Artifacts

    Samsung Galaxy Note 10+

    83

    88

    Honor 20 Pro

    The only real artifacts our engineers noticed was in gaming use cases: there is a good chance that users will experience high spectral distortion in gaming, especially at higher volumes. There is a particular problem with pumping effects. In other use cases, such as music and movies, artifacts seem well-controlled—there are some distortions, but they are are generally not intrusive. This all said, there is just a hair’s-breadth difference in the playback artifacts scores among the first devices we have run through our testing protocol, and the gaming use case appears to be a main stumbling point for artifacts for most.

    Spectral distortion is high for gamign use cases.

    Recording

    Timbre

    Samsung Galaxy Note 10+

    68

    81

    Samsung Galaxy S10+

    When recording, the Note 10+ appears to reproduce the bass well. However, higher frequencies do not perform as satisfactorily—indeed, the sound of the midrange and treble frequencies is dampened and therefore all sounds at these frequencies seem muffled. This potentially impacts virtually all voices and many higher-frequency sounds.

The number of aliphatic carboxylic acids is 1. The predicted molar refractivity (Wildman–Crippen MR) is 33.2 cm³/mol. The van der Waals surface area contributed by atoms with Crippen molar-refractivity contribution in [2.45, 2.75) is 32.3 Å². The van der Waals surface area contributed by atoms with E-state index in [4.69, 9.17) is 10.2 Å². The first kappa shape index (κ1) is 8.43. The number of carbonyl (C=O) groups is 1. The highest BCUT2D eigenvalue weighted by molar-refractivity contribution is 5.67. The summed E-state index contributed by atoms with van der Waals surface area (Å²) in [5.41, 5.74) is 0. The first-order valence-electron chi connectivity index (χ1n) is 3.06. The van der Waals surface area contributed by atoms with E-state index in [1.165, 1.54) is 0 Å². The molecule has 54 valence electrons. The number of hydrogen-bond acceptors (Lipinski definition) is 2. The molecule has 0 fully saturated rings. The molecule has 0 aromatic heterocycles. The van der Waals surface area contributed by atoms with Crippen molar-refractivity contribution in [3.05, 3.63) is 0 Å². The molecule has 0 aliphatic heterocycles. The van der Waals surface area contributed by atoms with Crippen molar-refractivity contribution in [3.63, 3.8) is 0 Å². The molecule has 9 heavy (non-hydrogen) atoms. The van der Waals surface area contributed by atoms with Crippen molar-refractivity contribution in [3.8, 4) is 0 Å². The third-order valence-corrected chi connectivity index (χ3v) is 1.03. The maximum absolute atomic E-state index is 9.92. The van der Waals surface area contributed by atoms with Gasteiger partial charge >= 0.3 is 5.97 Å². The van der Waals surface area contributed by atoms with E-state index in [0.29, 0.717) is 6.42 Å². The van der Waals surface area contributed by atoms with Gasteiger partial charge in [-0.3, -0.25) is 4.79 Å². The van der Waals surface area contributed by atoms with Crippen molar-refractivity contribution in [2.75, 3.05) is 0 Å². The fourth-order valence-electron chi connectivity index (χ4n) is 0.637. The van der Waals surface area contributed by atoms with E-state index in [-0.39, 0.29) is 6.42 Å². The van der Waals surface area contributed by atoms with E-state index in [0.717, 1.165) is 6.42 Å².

As you can see in the illustration of the selfie video use case, for this use case the curve shows quite a few hills and valleys. For other use cases, for example life video, the frequency response is flat, though, which means that the device is accurately reproducing the original volume—in other words, “what comes in also goes out.”

    As shown in the illustrations above, the amplitude remains more or less flat from the bass to the treble attributes. The most volatile use case in terms of frequency response appears to be selfie videos.

    Dynamics

    Samsung Galaxy Note 10+

    63

    68

    Samsung Galaxy S10+